US 3984659 A
The end of a movable belt adjoins a supporting surface for removing a bottom sheet from a stack of sheets sitting on the supporting surface. A wall structure over the conveyor belt prevents those sheets other than the bottom sheet from being removed from the stack. The sheet supporting surface may be a transparent plate with a document reader located thereunder, thus allowing sheets containing information thereon to be placed face down on the glass plate and optically read automatically before removal by the movable belt.
1. A mechanism for cooperatively reading optical information from a stack of document sheets and moving them, comprising:
a first surface area including a solid optically transparent plate oriented substantially horizontally and having a defined edge,
a movable second surface area with an edge thereof positioned immediately adjacent said defined edge of said transparent plate, said surface also being oriented substantially horizontally as an extension of a top surface of said transparent plate,
a substantially vertical structure positioned over said second surface area and aligned substantially parallel to said one edge of said transparent plate, thereby to define a position for holding said stack of sheets with an edge on said second surface area but with most of the area of the sheets being held over the transparent plate, said vertical structure being positioned to provide a small gap between its bottom and said second surface area, whereby a single one of said document sheets may pass therethrough,
means positioned under said transparent plate for reading optical information from the bottom of the stack of documents through the transparent plate,
said second surface area being movable in a direction away from the transparent plate but at the same time maintaining a continuous document surface outward past said vertical structure from said transparent plate defined edge and,
means for controllably moving said movable surface away from said one edge of said transparent plate, whereby a stack of document sheets positioned face down adjacent said vertical wall may be optically read and removed from the bottom of the stack one at a time.
2. The mechanism of claim 1, which additionally comprises:
means positioned adjacent said vertical structure over said movable surface for providing a downward force on said edge of the stack, and
means controlling operation of the downward force means for urging said stack edge against the movable surface after said optical reading means has observed the optical information on the bottom sheet and until a bottom sheet is only partially removed from the stack through said gap at which time the downward urging is terminated.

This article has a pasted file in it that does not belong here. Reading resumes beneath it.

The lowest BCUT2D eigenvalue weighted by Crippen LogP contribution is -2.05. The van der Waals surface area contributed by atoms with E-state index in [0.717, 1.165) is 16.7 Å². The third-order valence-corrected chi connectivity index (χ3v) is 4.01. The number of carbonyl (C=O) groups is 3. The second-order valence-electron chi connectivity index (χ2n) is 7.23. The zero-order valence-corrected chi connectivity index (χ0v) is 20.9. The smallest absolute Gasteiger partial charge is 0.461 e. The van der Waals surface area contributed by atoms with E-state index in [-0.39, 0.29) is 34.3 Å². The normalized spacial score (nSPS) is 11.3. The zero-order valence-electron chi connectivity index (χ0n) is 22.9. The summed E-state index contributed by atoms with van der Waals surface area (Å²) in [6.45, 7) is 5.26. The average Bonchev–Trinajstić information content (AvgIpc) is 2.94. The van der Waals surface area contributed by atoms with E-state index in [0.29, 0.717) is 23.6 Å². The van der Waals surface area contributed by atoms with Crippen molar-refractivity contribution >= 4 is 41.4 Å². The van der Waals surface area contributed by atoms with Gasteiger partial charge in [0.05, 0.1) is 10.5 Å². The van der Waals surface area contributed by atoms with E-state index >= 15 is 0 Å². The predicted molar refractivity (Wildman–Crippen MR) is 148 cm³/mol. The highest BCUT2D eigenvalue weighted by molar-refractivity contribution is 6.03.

3. The mechanism of claim 1 wherein said movable second area comprises at least one flexible endless belt.
4. The mechanism of claim 1 wherein said vertical structure comprises a solid wall.
5. The mechanism of claim 1 wherein said small gap between the bottom of the vertical structure and said second surface area is sized small enough to pass only flexible sheets of paper.
This is a division of application Ser. No. 251,187 filed May 8, 1972, now U.S. Pat. No. 3,874,652.
This invention relates generally to sheet feeding mechanisms, and more particularly to sheet feeding mechanisms that extract sheets from the bottom of a stack.
There are many existing types of document reading machines, such as those of the Xerox process and various character recognition systems. For each of these types of devices, it is necessary to accurately position one document at a time for optical reading of the information thereon. For automatic handling of documents, existing mechanisms employ three stations, the first station where the documents are placed face up in a stack, a second station to which the documents are moved one at a time to be optically viewed, and thirdly a station where the optically read documents are collected and stacked. Existing document feeders for this and additional applications are bulky and complicated.
Therefore, it is a primary object of the present invention to provide a document feeder for use with an optical reading device that is simple in operation, compact and reliable.
It is another object of the present invention to provide an improved technique and apparatus for moving sheet material generally.